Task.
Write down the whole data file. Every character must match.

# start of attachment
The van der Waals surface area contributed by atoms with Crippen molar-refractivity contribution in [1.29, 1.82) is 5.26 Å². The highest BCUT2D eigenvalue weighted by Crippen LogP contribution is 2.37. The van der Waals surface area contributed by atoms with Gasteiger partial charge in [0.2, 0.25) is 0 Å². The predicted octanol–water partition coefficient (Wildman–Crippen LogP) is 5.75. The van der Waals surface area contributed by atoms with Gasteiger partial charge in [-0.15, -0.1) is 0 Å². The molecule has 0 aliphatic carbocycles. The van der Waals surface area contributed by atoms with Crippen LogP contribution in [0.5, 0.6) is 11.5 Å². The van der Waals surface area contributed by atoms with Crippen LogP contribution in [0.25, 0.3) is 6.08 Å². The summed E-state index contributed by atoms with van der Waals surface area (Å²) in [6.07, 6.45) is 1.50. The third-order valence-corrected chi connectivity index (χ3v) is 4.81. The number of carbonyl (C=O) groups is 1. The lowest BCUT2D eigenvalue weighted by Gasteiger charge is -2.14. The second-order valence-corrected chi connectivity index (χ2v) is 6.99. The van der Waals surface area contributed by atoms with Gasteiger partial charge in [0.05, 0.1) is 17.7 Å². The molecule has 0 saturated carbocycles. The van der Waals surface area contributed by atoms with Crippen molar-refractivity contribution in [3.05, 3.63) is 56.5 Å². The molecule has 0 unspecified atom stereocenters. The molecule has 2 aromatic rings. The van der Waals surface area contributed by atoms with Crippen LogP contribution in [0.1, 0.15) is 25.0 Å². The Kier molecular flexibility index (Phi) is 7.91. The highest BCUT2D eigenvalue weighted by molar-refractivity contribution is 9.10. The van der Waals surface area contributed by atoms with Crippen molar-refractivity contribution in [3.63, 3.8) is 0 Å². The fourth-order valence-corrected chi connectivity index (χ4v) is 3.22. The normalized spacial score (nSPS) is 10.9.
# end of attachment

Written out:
The van der Waals surface area contributed by atoms with Crippen molar-refractivity contribution in [1.29, 1.82) is 5.26 Å². The highest BCUT2D eigenvalue weighted by Crippen LogP contribution is 2.37. The van der Waals surface area contributed by atoms with Gasteiger partial charge in [0.2, 0.25) is 0 Å². The predicted octanol–water partition coefficient (Wildman–Crippen LogP) is 5.75. The van der Waals surface area contributed by atoms with Gasteiger partial charge in [-0.15, -0.1) is 0 Å². The molecule has 0 aliphatic carbocycles. The van der Waals surface area contributed by atoms with Crippen LogP contribution in [0.5, 0.6) is 11.5 Å². The van der Waals surface area contributed by atoms with Crippen LogP contribution in [0.25, 0.3) is 6.08 Å². The summed E-state index contributed by atoms with van der Waals surface area (Å²) in [6.07, 6.45) is 1.50. The third-order valence-corrected chi connectivity index (χ3v) is 4.81. The number of carbonyl (C=O) groups is 1. The lowest BCUT2D eigenvalue weighted by Gasteiger charge is -2.14. The second-order valence-corrected chi connectivity index (χ2v) is 6.99. The van der Waals surface area contributed by atoms with Gasteiger partial charge in [0.05, 0.1) is 17.7 Å². The molecule has 0 saturated carbocycles. The van der Waals surface area contributed by atoms with Crippen molar-refractivity contribution in [3.05, 3.63) is 56.5 Å². The molecule has 0 unspecified atom stereocenters. The molecule has 2 aromatic rings. The van der Waals surface area contributed by atoms with Crippen LogP contribution in [0.1, 0.15) is 25.0 Å². The Kier molecular flexibility index (Phi) is 7.91. The highest BCUT2D eigenvalue weighted by molar-refractivity contribution is 9.10. The van der Waals surface area contributed by atoms with Crippen molar-refractivity contribution in [3.63, 3.8) is 0 Å². The fourth-order valence-corrected chi connectivity index (χ4v) is 3.22. The normalized spacial score (nSPS) is 10.9.